February 27, 1996 in Nation/World

Arrasmith Sentenced To Life Without Parole ‘This Is Not The Wild, Wild West,’ Says Judge. ‘We Don’t Make Heroes Of People Who Shoot Other People.’

Eric Sorensen Staff writer
 

Saying Monday that “this is not the wild, wild West,” a judge sentenced vigilante murderer Ken Arrasmith to life without parole for gunning down Luella and Ron Bingham last May.

Second District Judge Ida Leggett said she could understand the “anguish and rage” Arrasmith, 44, felt upon learning his daughter had been raped and abused by the Clarkston, Wash., couple.

But she said the court is required to send a message that no amount of rage justifies killing “two unarmed people.”

“The best you can do when there is frustration and anger and a lack of understanding from everyone around you is just step back,” Leggett said. “This is not the wild, wild West, regardless of what anyone says. We don’t make heroes of people who shoot other people.”

Arrasmith has drawn national attention for murdering the couple in an East Lewiston automobile repair shop on May 17.

Investigators testified that Ron Bingham was on his back beneath a pickup truck when Arrasmith shot him 23 times. He then shot Luella Bingham seven times - six times in the back. Because she was running away, jurors in November decided her death warranted a first-degree murder conviction.

Leggett sentenced Arrasmith to life without parole for Luella Bingham’s murder and imposed a concurrent term of 25 years to life for Ron Bingham’s killing.

Arrasmith, described by a psychologist as the type of person who keeps a tight lid on his emotions, was subdued as the sentence was announced. As spectators were ushered from the courtroom, he smiled at his wife, Donita Weddle, then blew her a kiss.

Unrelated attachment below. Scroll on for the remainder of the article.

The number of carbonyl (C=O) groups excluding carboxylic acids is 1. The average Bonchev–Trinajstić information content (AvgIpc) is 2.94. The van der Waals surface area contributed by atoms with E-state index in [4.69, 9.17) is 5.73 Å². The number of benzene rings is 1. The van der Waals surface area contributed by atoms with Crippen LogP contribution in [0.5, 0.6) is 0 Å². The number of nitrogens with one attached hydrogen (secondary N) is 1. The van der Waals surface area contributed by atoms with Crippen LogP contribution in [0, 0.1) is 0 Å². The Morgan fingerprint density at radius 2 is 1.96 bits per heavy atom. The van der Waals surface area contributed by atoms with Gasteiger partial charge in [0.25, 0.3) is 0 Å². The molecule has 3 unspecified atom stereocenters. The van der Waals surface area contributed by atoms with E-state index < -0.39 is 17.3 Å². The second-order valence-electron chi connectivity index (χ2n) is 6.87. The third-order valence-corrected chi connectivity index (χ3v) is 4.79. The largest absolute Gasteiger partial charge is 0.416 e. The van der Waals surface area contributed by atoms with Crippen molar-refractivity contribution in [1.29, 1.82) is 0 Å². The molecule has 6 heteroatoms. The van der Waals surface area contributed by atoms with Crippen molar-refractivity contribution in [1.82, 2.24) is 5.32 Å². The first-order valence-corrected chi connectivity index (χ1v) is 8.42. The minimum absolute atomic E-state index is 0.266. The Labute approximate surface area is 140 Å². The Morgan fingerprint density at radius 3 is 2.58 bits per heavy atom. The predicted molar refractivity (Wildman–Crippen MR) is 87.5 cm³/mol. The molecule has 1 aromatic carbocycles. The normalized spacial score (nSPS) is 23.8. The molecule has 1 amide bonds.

Weddle and other family members left the courtroom tearful and stunned.

“Even for this judge, I’m shocked at the severity of the sentence,” said Weddle, who had criticized many of Leggett’s earlier decisions, including her barring any testimony about the Binghams’ sexual history during the trial. Nearly two dozen women came forward to defense lawyers after the murders to say they had been abused by the couple.

Cynthia Arrasmith, who was 15 when the couple raped and abused her last year, was tearful but adamant that her father would eventually be released.

“He’s going to get out on appeal,” she said.

But Rilla Smith, mother of Luella Bingham, said Arrasmith got what he deserved.

“He brought it on himself,” she said. “He sentenced himself. You don’t take the law into your own hands.”

Letters urging a lenient sentence poured in from across the country, Leggett said Monday.

Lenore Walker, a Denver psychologist and expert on traumatic-stress disorders, testified Monday that Arrasmith poses no danger to the community. Walker said the shooting was triggered by a nervous breakdown.

But Nez Perce County Prosecutor Denise Rosen said drug use may have also been a factor.

Rosen said Arrasmith’s boss had to relieve him from a truck-driving assignment shortly before the killings “because of paranoia or an anxiety disorder,” and a pre-sentence report mentioned by Roy Mosman, one of the defense laywers, said he was fired as a Coca-Cola truck driver for doing drugs on the job. Mosman said the claim was unfounded.

Leggett said several factors spoke on Arrasmith’s behalf: his demeanor in court, supportive family and lack of any previous felony convictions.

“There was indeed in this case strong provocation - the injury of a child, the abuse of a child, the rape of a child,” Leggett said. “Without having to listen to Dr. Walker for one minute, I know these are events that can cause anguish and rage.”

But Leggett came down hard on the brutality of the crime: Arrasmith preparing for days, monitoring the Binghams’ movements, amassing weapons and ammunition, then concealing the murder weapons before visiting the couple.

The judge also noted that Arrasmith, who made no remarks on his own behalf Monday, has shown no remorse for the bloodshed.

Leggett wondered if Arrasmith would behave similarly if a family member was again wronged by people he felt “don’t deserve to live.”

Vaguely alluding to a similar situation in her own family, Leggett said she pondered the frustration of seeing a loved one hurt - and wanting to act on that frustration.

“When you ask the question: ‘What would you do?”’ she said, referring to the anthem of Arrasmith supporters, “my response is, ‘Nothing.”’

, DataTimes ILLUSTRATION: Color Photo


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